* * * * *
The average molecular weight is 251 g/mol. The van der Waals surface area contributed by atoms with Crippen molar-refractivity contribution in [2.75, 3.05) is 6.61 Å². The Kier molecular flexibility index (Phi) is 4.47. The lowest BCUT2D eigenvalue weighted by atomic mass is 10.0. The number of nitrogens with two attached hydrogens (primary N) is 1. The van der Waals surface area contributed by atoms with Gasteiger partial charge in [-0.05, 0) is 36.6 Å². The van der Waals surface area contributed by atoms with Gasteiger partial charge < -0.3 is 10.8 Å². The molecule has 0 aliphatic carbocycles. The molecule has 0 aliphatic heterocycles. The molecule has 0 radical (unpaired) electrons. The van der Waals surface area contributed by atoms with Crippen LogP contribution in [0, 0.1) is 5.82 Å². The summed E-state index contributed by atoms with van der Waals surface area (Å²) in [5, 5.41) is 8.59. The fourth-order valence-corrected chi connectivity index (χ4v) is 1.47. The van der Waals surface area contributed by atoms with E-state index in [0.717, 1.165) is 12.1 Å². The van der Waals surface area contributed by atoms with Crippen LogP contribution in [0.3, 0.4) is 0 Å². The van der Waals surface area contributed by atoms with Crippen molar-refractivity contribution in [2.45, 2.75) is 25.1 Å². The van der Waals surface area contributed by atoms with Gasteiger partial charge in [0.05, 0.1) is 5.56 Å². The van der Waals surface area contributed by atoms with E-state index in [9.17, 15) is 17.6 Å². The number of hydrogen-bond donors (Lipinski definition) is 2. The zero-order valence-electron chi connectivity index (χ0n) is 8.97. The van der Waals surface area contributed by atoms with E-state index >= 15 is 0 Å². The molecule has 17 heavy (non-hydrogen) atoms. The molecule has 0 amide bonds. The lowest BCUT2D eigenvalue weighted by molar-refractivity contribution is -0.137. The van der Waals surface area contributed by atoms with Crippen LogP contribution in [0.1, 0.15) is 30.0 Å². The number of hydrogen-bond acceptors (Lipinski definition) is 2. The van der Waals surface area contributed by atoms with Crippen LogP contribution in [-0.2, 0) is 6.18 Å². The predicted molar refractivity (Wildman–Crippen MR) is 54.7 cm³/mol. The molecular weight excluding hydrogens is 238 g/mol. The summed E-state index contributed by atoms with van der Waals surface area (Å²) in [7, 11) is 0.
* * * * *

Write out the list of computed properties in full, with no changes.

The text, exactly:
The average molecular weight is 251 g/mol. The van der Waals surface area contributed by atoms with Crippen molar-refractivity contribution in [2.75, 3.05) is 6.61 Å². The Kier molecular flexibility index (Phi) is 4.47. The lowest BCUT2D eigenvalue weighted by atomic mass is 10.0. The number of nitrogens with two attached hydrogens (primary N) is 1. The van der Waals surface area contributed by atoms with Gasteiger partial charge in [-0.05, 0) is 36.6 Å². The van der Waals surface area contributed by atoms with Gasteiger partial charge < -0.3 is 10.8 Å². The molecule has 0 aliphatic carbocycles. The molecule has 0 aliphatic heterocycles. The molecule has 0 radical (unpaired) electrons. The van der Waals surface area contributed by atoms with Crippen LogP contribution in [0, 0.1) is 5.82 Å². The summed E-state index contributed by atoms with van der Waals surface area (Å²) in [5, 5.41) is 8.59. The fourth-order valence-corrected chi connectivity index (χ4v) is 1.47. The van der Waals surface area contributed by atoms with E-state index in [0.717, 1.165) is 12.1 Å². The van der Waals surface area contributed by atoms with Crippen LogP contribution in [0.3, 0.4) is 0 Å². The van der Waals surface area contributed by atoms with Crippen molar-refractivity contribution in [2.45, 2.75) is 25.1 Å². The van der Waals surface area contributed by atoms with Gasteiger partial charge in [0.05, 0.1) is 5.56 Å². The van der Waals surface area contributed by atoms with E-state index in [9.17, 15) is 17.6 Å². The number of hydrogen-bond donors (Lipinski definition) is 2. The zero-order valence-electron chi connectivity index (χ0n) is 8.97. The van der Waals surface area contributed by atoms with E-state index >= 15 is 0 Å². The molecule has 17 heavy (non-hydrogen) atoms. The molecule has 0 amide bonds. The lowest BCUT2D eigenvalue weighted by molar-refractivity contribution is -0.137. The van der Waals surface area contributed by atoms with Crippen LogP contribution in [0.1, 0.15) is 30.0 Å². The number of hydrogen-bond acceptors (Lipinski definition) is 2. The van der Waals surface area contributed by atoms with Crippen LogP contribution in [-0.2, 0) is 6.18 Å². The predicted molar refractivity (Wildman–Crippen MR) is 54.7 cm³/mol. The molecular weight excluding hydrogens is 238 g/mol. The summed E-state index contributed by atoms with van der Waals surface area (Å²) in [7, 11) is 0.